He noted that the Cluster Munitions Convention (CMC) banning the use of such weapons was not in force at the time of the conflict and only became operational on 1st August 2010.
“Therefore, if there had been a need for the Sri Lankan Army to use cluster munitions because of military necessity, it was not illegal at the time,” he said.
He noted that there has been a very great deal of publicity preceding the Geneva session touching upon the use of cluster
The UN High Commissioner for Human Rights had recently called for an independent and impartial investigation to be carried out into claims cluster bombs were used during the war.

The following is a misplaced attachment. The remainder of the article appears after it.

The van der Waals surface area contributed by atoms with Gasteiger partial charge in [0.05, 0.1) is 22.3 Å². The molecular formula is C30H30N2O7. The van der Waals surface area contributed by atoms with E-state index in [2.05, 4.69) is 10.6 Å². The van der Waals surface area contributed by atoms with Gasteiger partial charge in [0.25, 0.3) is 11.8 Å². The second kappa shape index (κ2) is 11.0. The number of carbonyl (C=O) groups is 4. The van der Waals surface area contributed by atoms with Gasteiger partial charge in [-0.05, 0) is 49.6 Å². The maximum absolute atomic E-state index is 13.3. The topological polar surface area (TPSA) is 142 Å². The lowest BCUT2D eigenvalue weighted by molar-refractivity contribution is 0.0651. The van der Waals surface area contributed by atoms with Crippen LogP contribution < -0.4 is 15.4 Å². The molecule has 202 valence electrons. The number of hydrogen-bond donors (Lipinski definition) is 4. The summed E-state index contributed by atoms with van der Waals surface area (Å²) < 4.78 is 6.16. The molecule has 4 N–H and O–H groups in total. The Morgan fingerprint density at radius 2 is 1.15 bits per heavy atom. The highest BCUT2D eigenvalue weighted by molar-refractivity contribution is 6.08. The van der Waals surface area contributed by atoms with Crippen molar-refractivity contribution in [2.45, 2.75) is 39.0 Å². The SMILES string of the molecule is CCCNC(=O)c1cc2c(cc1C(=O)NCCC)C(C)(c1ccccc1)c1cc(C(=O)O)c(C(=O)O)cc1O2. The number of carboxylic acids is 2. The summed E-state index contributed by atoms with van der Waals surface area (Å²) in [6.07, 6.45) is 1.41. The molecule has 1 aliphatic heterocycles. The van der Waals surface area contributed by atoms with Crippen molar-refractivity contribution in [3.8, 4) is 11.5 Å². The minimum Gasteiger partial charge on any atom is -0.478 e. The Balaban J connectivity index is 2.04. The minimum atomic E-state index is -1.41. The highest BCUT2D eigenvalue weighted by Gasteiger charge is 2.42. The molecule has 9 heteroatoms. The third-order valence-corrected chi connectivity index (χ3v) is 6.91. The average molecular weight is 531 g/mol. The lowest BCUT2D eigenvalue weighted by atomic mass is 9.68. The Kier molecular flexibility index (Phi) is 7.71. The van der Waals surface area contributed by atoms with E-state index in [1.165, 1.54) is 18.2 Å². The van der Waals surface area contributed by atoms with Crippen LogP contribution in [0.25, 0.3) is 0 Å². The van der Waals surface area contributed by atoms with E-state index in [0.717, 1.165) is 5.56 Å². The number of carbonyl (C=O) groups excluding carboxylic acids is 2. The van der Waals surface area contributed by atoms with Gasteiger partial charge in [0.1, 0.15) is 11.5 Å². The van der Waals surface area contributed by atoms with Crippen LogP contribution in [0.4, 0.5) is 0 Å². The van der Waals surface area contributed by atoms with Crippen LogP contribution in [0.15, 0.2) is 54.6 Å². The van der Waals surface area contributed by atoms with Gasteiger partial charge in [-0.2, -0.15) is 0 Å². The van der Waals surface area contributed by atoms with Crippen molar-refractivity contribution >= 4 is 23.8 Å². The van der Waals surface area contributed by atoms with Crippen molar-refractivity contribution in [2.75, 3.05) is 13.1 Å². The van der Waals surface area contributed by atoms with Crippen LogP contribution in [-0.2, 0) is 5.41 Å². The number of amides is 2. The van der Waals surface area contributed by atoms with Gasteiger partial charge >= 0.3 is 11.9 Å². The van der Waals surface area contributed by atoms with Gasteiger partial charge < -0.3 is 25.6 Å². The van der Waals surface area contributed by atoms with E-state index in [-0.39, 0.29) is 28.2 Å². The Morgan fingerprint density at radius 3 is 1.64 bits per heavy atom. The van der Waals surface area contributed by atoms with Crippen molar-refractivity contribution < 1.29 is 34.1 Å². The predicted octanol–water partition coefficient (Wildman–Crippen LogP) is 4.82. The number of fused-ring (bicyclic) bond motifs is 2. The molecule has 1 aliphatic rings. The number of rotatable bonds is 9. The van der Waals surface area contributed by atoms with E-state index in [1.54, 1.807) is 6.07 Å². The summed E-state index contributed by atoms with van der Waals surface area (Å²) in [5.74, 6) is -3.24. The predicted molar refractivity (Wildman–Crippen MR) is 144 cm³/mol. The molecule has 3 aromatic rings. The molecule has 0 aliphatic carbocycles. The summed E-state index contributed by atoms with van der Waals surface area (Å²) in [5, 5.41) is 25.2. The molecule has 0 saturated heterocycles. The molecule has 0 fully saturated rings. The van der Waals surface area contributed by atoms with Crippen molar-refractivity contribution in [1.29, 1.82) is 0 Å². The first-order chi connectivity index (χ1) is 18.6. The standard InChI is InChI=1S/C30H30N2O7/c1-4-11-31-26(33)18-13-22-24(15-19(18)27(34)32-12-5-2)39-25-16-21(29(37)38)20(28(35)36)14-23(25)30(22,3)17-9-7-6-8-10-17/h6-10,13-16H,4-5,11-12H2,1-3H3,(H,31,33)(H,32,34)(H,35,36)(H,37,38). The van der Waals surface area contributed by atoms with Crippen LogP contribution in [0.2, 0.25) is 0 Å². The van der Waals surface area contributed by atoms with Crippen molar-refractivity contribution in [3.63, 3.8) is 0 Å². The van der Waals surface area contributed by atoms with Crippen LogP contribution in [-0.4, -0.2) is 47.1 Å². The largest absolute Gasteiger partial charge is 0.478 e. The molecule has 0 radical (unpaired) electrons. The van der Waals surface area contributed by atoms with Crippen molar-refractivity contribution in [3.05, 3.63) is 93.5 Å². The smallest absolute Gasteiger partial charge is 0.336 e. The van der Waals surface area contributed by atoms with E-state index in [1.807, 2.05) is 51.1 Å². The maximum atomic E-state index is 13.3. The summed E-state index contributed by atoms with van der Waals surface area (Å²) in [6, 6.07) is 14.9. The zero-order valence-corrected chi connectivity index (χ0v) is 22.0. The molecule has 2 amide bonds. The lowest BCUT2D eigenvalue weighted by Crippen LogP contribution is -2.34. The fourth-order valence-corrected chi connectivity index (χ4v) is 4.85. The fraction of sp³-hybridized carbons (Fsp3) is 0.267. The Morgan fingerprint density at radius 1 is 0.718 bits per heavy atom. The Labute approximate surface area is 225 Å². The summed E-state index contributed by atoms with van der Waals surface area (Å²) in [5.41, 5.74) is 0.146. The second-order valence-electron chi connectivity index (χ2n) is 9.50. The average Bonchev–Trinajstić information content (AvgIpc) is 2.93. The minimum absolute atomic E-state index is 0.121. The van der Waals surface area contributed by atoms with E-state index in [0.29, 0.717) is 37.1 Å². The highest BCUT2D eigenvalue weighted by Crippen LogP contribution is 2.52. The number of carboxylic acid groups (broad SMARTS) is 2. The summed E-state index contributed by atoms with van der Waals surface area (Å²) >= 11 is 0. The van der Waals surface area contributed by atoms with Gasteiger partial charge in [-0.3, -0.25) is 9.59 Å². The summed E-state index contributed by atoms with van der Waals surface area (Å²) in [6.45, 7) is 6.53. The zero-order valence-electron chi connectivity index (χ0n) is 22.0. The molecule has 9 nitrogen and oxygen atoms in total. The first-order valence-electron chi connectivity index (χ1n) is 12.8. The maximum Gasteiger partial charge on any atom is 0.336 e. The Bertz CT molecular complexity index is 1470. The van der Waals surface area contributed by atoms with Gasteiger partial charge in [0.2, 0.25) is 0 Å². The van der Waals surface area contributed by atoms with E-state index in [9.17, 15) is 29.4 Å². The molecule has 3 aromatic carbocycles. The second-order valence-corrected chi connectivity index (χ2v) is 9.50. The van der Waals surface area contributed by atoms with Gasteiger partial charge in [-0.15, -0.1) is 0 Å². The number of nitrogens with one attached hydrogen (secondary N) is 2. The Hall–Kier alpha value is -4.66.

“The Paranagama Commission in dealing with its Second Mandate Report fully examined the available evidence and came to the conclusion that there was no credible evidence to suggest that the Sri Lankan Army used weapons of this kind. These, in military terms, are known as area weapons,” Paranagama said in a statement today.
The Paranagama Commission noted that three years after the end of the conflict, a leaked email from a member of the United Nations Development Programme mine clearance section, alleged that, “some evidence” had been discovered of cluster munitions in the conflict zone.
“The Sri Lankan Army denied use of such munitions and this denial was accepted by the UN at the time. In other words, it would appear there was no evidence that contradicted this denial,” he said.
Paranagama says anyone who reads the Report made to the Human Rights Council could be forgiven for thinking that the use cluster munitions at the time in some way constituted a war crime. (Colombo Gazette)